The first step in ending overeating
Understanding why we consume too much is the first step to stopping the behaviour. We talked to Krista Leck Merner, a registered dietitian at Bent Fork Nutrition in Halifax, about how to end overeating.
1. Eat every three to four hours
Spreading your caloric intake evenly throughout the day keeps your blood sugar stable. “You’ll have more willpower, make better food choices and eat more appropriate portions,” says Leck Merner.
2. Balance your plate
Aim for three or four food groups for meals, and two for snacks. “When we’re digesting a little of everything, our blood sugar stays more stable,” says Leck Merner. For lunch, try chicken, rice and broccoli; or a peanut butter sandwich, banana and milk. For snacks, try yogurt and fruit, or a dozen almonds and an apple.
3. Don’t ban treats
When it comes to dietary changes, says Leck Merner, people often adopt an “all or none” mentality. It’s okay to indulge cravings—just don’t overdo it. “I encourage people to have that 100-calorie treat. By incorporating it on a daily basis, we’re less likely to overeat.”
4. Size up your meals
You might be eating more than you think. A jumbo bagel, for example, can be the equivalent of six grain-product servings. Switch to smaller ones, and you’ll also reduce calories from condiments. “The more you can stick with eating what you want, the more successful you’ll be,” says Leck Merner—but shrink the portions.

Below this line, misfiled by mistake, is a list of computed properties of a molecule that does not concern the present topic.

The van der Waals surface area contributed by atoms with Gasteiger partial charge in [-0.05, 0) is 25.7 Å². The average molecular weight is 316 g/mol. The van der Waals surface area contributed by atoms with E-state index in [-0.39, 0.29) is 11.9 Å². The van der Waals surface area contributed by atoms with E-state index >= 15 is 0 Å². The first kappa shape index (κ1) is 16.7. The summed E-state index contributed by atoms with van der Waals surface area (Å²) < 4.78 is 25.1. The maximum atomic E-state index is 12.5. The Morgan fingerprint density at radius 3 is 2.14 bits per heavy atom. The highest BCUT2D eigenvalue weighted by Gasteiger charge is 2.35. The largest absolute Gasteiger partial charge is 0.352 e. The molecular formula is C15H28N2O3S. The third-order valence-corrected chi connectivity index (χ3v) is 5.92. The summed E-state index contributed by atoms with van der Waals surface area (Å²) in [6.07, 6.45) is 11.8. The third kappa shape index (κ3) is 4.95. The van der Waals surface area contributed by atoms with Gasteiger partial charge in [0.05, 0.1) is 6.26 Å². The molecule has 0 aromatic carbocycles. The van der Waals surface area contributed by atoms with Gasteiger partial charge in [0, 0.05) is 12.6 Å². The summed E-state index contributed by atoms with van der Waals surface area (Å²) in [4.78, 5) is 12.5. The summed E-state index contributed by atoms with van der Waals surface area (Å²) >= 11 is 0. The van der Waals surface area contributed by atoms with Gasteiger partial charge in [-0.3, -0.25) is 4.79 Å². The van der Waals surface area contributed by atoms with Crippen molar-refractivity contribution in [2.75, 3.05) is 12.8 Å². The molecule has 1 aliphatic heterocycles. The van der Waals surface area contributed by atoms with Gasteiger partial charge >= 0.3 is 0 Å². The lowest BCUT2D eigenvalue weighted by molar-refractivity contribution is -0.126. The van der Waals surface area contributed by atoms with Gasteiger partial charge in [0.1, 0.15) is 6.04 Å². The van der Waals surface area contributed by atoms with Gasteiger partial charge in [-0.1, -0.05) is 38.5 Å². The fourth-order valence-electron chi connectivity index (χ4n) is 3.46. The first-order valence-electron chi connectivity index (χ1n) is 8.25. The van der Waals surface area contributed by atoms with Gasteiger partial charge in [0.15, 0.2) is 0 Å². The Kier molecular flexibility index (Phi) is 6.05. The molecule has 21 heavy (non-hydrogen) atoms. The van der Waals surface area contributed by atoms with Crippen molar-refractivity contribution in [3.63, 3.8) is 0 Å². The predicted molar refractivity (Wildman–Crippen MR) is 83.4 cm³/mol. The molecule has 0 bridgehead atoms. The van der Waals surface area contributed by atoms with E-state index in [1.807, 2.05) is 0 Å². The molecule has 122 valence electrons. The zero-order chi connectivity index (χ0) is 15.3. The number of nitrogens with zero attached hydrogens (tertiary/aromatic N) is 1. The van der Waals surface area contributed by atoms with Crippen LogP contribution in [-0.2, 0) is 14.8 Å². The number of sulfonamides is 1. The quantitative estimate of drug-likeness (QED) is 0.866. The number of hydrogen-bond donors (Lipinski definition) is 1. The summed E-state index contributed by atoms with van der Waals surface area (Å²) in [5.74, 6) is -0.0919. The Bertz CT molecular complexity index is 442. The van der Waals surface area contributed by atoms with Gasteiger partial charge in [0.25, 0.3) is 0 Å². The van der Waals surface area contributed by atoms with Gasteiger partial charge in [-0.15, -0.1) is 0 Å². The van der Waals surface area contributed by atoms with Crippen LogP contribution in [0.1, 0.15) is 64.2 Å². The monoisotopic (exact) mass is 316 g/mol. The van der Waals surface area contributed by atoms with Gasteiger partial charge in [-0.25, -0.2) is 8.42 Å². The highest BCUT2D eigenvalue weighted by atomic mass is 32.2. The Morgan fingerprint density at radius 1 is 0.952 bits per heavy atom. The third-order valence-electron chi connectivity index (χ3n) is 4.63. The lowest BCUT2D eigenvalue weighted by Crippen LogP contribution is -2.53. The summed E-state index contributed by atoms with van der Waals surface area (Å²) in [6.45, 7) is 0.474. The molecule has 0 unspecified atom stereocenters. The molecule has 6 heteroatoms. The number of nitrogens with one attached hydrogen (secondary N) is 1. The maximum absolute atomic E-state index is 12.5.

5. Eat with awareness
“Choose what you’re going to eat, where you’re going to eat it and why,” says Leck Merner, adding that people often confuse boredom with hunger. Curb mindless eating; stop grazing from the office candy dish; and when watching TV, enjoy a small bowl of snacks rather than gobbling the whole bag.
6. Write it down
Keeping a food diary highlights “trouble zones,” says Leck Merner. “It’s painful but very effective, and it keeps you accountable. When you’ve got a handful of jelly beans, you’re going to think twice before you eat it if you have to write it down.”
7. Identify your triggers
We all have foods we can’t resist. Figure out which make you cave, and don’t stock them at home. “I find that women, especially, use the excuse that we buy it for our kids or husband, but really we eat it as well,” says Leck Merner.
8. Make nutritious eating easy
When you bring home fruit or veggies, wash and chop them right away. “Having the healthy options at the front of your fridge, ready to go, makes it easier to stay on track,” says Leck Merner. Also, plan around “danger zones,” such as the window of time between when you leave work and when you have dinner—try packing fruit or nuts.